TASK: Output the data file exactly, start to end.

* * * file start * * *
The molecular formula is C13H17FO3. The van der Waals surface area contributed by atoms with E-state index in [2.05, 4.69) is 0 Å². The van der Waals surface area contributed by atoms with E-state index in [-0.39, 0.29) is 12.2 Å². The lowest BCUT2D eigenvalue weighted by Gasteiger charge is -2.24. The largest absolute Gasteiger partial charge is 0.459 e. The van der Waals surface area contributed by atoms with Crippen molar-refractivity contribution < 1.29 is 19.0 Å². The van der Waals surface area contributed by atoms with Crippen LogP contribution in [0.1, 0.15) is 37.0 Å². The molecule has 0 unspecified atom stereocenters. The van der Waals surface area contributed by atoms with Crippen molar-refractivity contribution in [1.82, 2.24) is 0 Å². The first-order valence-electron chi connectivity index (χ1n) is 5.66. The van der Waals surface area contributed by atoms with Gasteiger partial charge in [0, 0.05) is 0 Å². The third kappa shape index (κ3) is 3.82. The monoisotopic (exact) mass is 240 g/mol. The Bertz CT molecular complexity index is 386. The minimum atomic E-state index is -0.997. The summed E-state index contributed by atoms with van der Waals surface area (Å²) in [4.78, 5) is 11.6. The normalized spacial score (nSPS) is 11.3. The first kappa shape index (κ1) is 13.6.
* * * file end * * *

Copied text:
The molecular formula is C13H17FO3. The van der Waals surface area contributed by atoms with E-state index in [2.05, 4.69) is 0 Å². The van der Waals surface area contributed by atoms with E-state index in [-0.39, 0.29) is 12.2 Å². The lowest BCUT2D eigenvalue weighted by Gasteiger charge is -2.24. The largest absolute Gasteiger partial charge is 0.459 e. The van der Waals surface area contributed by atoms with Crippen molar-refractivity contribution < 1.29 is 19.0 Å². The van der Waals surface area contributed by atoms with Crippen LogP contribution in [0.1, 0.15) is 37.0 Å². The molecule has 0 unspecified atom stereocenters. The van der Waals surface area contributed by atoms with Crippen molar-refractivity contribution in [1.82, 2.24) is 0 Å². The first-order valence-electron chi connectivity index (χ1n) is 5.66. The van der Waals surface area contributed by atoms with Gasteiger partial charge in [0, 0.05) is 0 Å². The third kappa shape index (κ3) is 3.82. The monoisotopic (exact) mass is 240 g/mol. The Bertz CT molecular complexity index is 386. The minimum atomic E-state index is -0.997. The summed E-state index contributed by atoms with van der Waals surface area (Å²) in [4.78, 5) is 11.6. The normalized spacial score (nSPS) is 11.3. The first kappa shape index (κ1) is 13.6.